Let's shoot for an API that looks like this:

// Create an instance of a GraphQL client by passing in your endpoint
let client = createClient("https://graphql-pokemon.now.sh");

// Make an actual GraphQL request by passing a GraphQL query 
// to the request method on the client
client.request(POKEMON_QUERY)
  .then(result => console.log(result));

To implement:

  1. Take the fetch code from the first example and turn it into a function named request.
  2. Wrap request with another function, createClient, to create a closure around our endpoint parameter.
function createClient(endpoint) {

  let request = function(query) {
    return fetch(endpoint, {
      method: "POST",
      headers: {
        "Content-Type": "application/json"
      },
      // The request body should be a JSON string
      body: JSON.stringify({ query })
    }).then(res => res.json());
  };

  return { request };
};

Client Factory with Custom Headers

Now that our endpoint is configurable lets add a little more flexibility by allowing developers to pass in HTTP headers that should be included on all requests (common for an Authorization header).

  • We let our createClient function take in a second parameter for headers and default it to an empty object.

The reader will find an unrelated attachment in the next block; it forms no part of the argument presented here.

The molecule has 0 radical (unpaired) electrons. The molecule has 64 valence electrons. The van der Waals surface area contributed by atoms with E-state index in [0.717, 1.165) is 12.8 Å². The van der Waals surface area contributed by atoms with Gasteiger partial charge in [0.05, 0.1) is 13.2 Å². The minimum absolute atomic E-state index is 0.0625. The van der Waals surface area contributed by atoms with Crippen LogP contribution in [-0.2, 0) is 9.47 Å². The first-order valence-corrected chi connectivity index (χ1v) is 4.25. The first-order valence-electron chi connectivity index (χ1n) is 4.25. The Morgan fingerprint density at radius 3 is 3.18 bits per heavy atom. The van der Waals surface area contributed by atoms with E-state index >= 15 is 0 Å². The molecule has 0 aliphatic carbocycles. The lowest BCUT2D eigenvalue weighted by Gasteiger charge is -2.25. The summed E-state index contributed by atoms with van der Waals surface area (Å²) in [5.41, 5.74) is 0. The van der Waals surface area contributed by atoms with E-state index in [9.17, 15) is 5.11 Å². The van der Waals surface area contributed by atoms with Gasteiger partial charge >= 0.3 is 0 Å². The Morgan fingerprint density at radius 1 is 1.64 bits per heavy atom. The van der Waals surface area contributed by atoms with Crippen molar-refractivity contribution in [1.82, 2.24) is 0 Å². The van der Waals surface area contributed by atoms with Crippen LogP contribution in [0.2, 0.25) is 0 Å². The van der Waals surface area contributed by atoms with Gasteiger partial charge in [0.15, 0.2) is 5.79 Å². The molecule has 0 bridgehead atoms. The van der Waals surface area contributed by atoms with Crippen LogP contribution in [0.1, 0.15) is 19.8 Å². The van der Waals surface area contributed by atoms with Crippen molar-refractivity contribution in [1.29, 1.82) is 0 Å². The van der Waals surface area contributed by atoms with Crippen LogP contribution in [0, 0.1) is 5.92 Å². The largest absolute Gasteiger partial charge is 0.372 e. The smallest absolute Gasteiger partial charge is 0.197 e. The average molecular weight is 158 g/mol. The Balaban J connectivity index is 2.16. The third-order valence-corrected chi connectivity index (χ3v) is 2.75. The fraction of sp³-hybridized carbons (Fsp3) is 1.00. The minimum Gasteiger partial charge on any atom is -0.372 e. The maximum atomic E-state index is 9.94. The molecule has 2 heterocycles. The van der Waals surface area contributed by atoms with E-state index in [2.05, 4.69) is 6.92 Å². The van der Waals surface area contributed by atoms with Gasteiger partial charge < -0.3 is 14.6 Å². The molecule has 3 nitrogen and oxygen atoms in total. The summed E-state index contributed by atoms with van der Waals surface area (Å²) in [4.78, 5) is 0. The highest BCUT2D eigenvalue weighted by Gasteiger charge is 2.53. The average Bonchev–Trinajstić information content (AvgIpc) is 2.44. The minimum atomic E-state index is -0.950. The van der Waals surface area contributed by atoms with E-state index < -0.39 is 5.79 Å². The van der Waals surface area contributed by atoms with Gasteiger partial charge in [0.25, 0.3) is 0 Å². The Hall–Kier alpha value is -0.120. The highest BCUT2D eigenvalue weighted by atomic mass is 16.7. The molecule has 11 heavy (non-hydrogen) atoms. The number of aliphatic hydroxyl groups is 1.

• We spread the passed in headers onto the headers property of our Fetch options.
// Allow an optional second param for request headers
function createClient(endpoint, headers = {}) {

  let request = function(query) {
    return fetch(endpoint, {
      method: "POST",
      headers: {
        "Content-Type": "application/json",
        // spread the passed in headers
        ...headers
      },
      body: JSON.stringify({ query })
    }).then(res => res.json());
  };

  return { request };
}

GraphQL Variables

The last thing we want to support are variables to tokenize our GraphQL queries (and mutations). In the screenshot below you can see that the name is getting set via a variable.

GraphQL Variable

This is actually pretty easy to support. All we need to do is add an additional property to our POST body named variables.

However, instead of only adding support for just variables, let's have request take in an optional second param, generically named queryOptions. Then we'll spread whatever queryOptions are given (in our case, variables) onto the POST body.

function createClient(endpoint, headers = {}) {

  // Take in an optional queryOptions object
  let request = function(query, queryOptions = {}) {
    return fetch(endpoint, {
      method: "POST",
      headers: {
        "Content-Type": "application/json",
        ...headers
      },
      // spread the passed in queryOptions onto the POST body
      body: JSON.stringify({ query, ...queryOptions })
    }).then(res => res.json());
  };

  return { request };
}

And that's it. Our final client factory can support configuring custom headers as well as GraphQL variables.

Final Usage example:

const POKEMON_BY_NAME_QUERY = `
query GetByName($name:String!) {
  pokemon(name:$name) {
    types 
    name
    image
    height {
      minimum
      maximum
    }
  }
}`;

let client = createClient("https://graphql-pokemon.now.sh", {
  Authorization: "Bearer ABC123"
});

async function getPokemonByName(name) {
  let {data,errors} = await client.request(POKEMON_BY_NAME_QUERY, { variables: { name } })
  if (errors) {
    console.log("Uh Oh!", errors.map(e => e.message));
  }
  return data.pokemon
}


getPokemonByName("Pikachu");